We frequently wake up early in the morning with a crashing, dawn-clarity in the form of the question: What can I do about some awful problem? What we are really asking above and behind this question, is “can this problem be contained or controlled?” And if not – if the problem can’t be mended – how do we live with our sense that by not resolving this difficulty, and by allowing it to stand shamelessly unresolved, life’s great promise of joy will unravel from its spool? Further refined, we can distill the question to its rock hard core: How do I live with pain, grief, anguish?

We have all encountered such moments. But nothing distresses the quest for control more than a crisis of health. The body lurks, waiting; it conceals sickness under skin, tissue and bone. Beneath the veil of our physical stability, a system bubbles toward disorder. My own crock boiled over when I was twenty-nine and diagnosed with cancer. At a time of life when people typically view mortality though a long lens, my death seemed more immediate. I had no resources to deal with the reality of death: therefore my responses were limited. My mind contracted under the idea of death. My notions were hedged by binary postures: fight, win, move on, or fight, lose, die.

Pressed in this vice, I ultimately found it most reassuring to learn to abandon the notion of continued life. This brought a measure of peace. Death is the ultimate negation – a blunt, inescapable fact. Somewhere on a cosmic script, the conclusion is written in indelible ink: you will die. So by embracing death, by laying down at its feet, I let go of the struggle against its oppressive strain. I was still bound to life, to be certain, but only by sheer threads.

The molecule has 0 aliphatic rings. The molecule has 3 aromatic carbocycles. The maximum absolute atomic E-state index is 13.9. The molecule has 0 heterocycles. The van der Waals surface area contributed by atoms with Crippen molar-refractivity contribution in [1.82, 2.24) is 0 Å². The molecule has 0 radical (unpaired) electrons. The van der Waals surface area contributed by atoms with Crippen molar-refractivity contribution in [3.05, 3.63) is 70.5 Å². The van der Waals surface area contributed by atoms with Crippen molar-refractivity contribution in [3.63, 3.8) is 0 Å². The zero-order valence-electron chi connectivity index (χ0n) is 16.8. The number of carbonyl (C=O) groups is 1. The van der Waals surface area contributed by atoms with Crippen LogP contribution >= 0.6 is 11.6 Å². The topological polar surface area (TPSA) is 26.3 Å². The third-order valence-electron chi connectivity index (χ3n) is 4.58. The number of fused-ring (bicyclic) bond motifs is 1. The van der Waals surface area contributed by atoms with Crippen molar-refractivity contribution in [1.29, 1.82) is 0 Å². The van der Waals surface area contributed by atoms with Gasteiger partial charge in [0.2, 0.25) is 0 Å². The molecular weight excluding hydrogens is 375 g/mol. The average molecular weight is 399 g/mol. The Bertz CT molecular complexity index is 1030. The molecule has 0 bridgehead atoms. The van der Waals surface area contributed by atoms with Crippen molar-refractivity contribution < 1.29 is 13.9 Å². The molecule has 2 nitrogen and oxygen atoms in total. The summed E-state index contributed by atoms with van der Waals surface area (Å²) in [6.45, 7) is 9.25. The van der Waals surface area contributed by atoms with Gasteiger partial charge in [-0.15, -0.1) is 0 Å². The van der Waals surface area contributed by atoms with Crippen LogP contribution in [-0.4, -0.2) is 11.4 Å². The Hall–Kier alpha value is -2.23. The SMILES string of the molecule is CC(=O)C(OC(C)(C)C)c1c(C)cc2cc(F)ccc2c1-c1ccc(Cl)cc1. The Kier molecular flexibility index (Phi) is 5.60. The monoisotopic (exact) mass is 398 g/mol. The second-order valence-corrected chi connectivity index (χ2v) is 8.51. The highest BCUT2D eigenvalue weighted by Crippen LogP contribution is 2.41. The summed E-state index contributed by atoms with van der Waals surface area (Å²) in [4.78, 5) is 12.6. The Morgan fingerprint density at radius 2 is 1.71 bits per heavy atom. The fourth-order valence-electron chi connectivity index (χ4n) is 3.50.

In the first few years after surgeries and treatments, I devalued existence. This attitude worked under a certain set of narrow conditions. But as I expanded my horizons after the disease, this stance evolved into a crisis of conscience. How can we live without embracing life? Clinging to death is a poor long term-solution, for even after the cancer was in remission, there was still the fact that I might die at any moment. Death simmers inside of us. My unbending cheapening of life did not solve the problem of death – it merely postponed it. I had driven myself to the verge of an existential cliff. In order to continue to live, I had to change the mental formula that had been useful since I was diagnosed with cancer – because the thin gruel of indifference to life cannot sustain a flea.